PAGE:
This is Mark Twain’s unforgettable description of an Iowa “erratic genius” and the legendary speech he gave to an audience in Keokuk. It begins:
Keokuk, a long time ago, was an occasional loafing place of that erratic genius, Henry Clay Dean.
Keokuk, Iowa in 1865 (public domain photo)
I believe I never saw him but once; but he was much talked of when I lived there. This is what was said of him:
He began life poor and without education. But he educated himself—on the curbstones of Keokuk. He would sit on a curbstone with his book, careless or unconscious of the clatter and the tramp of the passing crowds, and bury himself in his studies, never changing his position except to draw in his knees now and then to let a dray pass unobstructed; and when his book was finished, its contents, however abstruse, had been burned into his memory, and were his permanent possession. In this way he acquired a vast hoard of all sorts of learning, and had it pigeon-holed in his head where he could put his intellectual hand on it whenever it was wanted.
His clothes differed in no respect from a “wharf-rat’s”, except that they were raggeder, more ill-assorted and inharmonious (and therefore more extravagantly picturesque), and several layers dirtier. Nobody could infer the master-mind in the top of that edifice from the edifice itself.
He was an orator—by nature in the first place, and later by the training of experience and practice. When he was out on a canvass, his name was a lodestone which drew the farmers to his stump from fifty miles around. His theme was always politics. He used no notes, for a volcano does not need notes. In 1862 a son of Keokuk’s late distinguished citizen, Mr. Claggett, gave me this incident concerning Dean:
The war feeling was running high in Keokuk (in ’61), and a great mass-meeting was to be held on a certain day in the new Athenaeum. A distinguished stranger was to address the house. After the building had been packed to its utmost capacity with sweltering folk of both sexes, the stage still remained vacant—the distinguished stranger had failed to connect. The crowd grew impatient, and by and by indignant and rebellious. About this time a distressed manager discovered Dean on a curbstone, explained the dilemma to him, took his book away from him, rushed him into the building the back way, and told him to make for the stage and save his country.
Presently a sudden silence fell upon the grumbling audience, and everybody’s eyes sought a single point—the wide, empty, carpetless stage. A figure appeared there whose aspect was familiar to hardly a dozen persons present. It was the scarecrow Dean—in foxy shoes, down at the heels; socks of odd colors, also “down”; damaged trousers, relics of antiquity and a world too short, exposing some inches of naked ankle; an unbuttoned vest, also too short, and exposing a zone of soiled and wrinkled linen between it and the waist-band; shirt-bosom open; long black handkerchief wound round and round the neck like a bandage; bob-tailed blue coat, reaching down to the small of the back, with sleeves which left four inches of forearm unprotected; small, stiff-brimmed soldier-cap hung on a corner of the bump of—whichever bump it was.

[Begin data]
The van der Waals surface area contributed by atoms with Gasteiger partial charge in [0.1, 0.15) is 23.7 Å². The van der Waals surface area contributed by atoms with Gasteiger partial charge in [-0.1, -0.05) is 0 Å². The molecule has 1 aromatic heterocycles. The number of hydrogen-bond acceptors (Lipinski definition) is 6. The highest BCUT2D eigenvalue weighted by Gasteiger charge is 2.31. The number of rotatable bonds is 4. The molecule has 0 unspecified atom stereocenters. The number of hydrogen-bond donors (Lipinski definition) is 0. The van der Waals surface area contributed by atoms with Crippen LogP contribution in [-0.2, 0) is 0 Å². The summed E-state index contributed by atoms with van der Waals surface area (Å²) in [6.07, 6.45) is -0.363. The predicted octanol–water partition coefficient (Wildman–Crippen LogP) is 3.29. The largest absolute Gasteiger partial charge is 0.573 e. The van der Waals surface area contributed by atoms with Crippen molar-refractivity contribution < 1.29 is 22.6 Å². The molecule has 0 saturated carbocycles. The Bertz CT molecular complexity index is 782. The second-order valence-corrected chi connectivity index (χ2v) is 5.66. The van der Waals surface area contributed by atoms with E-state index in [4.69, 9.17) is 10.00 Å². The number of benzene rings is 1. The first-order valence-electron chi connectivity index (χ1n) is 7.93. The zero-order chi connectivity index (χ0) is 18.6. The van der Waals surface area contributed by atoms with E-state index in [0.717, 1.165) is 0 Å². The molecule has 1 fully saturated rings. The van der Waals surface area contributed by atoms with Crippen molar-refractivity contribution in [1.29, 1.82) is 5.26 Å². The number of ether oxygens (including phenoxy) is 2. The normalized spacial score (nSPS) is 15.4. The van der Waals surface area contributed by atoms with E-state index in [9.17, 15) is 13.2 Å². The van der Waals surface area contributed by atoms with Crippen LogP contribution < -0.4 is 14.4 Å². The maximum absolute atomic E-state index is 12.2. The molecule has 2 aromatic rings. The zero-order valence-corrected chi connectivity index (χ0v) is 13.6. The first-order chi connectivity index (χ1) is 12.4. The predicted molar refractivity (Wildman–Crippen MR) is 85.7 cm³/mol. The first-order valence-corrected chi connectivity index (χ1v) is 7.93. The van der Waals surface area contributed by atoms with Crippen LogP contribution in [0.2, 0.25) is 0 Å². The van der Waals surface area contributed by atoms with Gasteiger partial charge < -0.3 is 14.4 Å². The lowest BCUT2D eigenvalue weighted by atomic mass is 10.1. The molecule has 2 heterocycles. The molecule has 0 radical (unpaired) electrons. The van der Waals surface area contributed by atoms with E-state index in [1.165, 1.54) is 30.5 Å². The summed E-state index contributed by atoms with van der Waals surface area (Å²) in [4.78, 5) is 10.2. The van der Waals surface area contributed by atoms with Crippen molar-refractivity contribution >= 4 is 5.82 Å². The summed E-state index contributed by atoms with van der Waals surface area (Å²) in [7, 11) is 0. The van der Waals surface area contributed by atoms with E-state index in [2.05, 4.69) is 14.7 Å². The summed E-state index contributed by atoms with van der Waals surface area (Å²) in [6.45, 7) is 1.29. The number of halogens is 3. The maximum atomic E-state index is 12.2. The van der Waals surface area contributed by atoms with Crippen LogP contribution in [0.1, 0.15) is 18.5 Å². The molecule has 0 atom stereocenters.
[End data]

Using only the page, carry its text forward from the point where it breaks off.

This figure moved gravely out upon the stage, and with a sedate and measured step, down to the front, where it paused, and dreamily inspected the house, saying no word. The silence of surprise held its own for a moment, then was broken by a just audible ripple of merriment which swept the sea of faces like the wash of a wave. The figure remained as before, thoughtfully inspecting. Another wave started—laughter, this time. It was followed by another, then a third—this last one boisterous.
Illustration of Henry Clay Dean from an old edition of Life on the Mississippi by Mark Twain (public domain photo)
And now the stranger stepped back one pace, took off his soldier-cap, tossed it into the wing, and began to speak with deliberation, nobody listening, everyboy laughing and whispering. The speaker talked on unembarassed, and presently delivered a shot which went home, and silence and attention resulted. He followed it quick and fast with other telling things; warmed to his work and began to pour his words out, instead of dripping them; grew hotter and hotter, and fell to discharging lightnings and thunder—and now the house began to break into applause, to which the speaker gave no heed, but went hammering straight on; unwound his black bandage and cast it away, still thundering; presently discarded the bob-tailed coat and flung it aside, firing up higher and higher all the time; finally flung the vest after the coat; and then for an untimed period stood there, like another Vesuvius, spouting smoke and flame, lava and ashes, raining pumice-stone and cinders, shaking the moral earth with intellectual crash upon crash, explosion upon explosion, while the mad multitude stood upon their feet in a solid body, answering back with a ceaseless hurricane of cheers, through a thrashing snow-storm of waving handkerchiefs.
“When Dean came,” said Claggett, “the people thought he was an escaped lunatic; but when he went, they thought he was an escaped archangel.”
Twain, Life on the Mississippi, originally published by The Century Company in 1894. My edition: Dorset Press, New York, 1988 (p. 246)
A statue of Mark Twain in Garden City, Kansas (Creative Commons Attribution-Share Alike 3.0 Unported license photo by Billy Hathorn)
Read more about Dean here.
See Twain’s description of a scary thunderstorm.
Thanks, Glow. Me too. Twain is only interested in his method, in his tricks and their effect, not in the content of his speech. Perhaps it’s for the best. After all, as soon as you heard what he said you might disagree and all the magic of this tale would disappear. You might start to dislike him and the audience. Remember, the speech was about politics! Check him out on that Wikipedia link.
This is cool! I wonder what he said in his speech.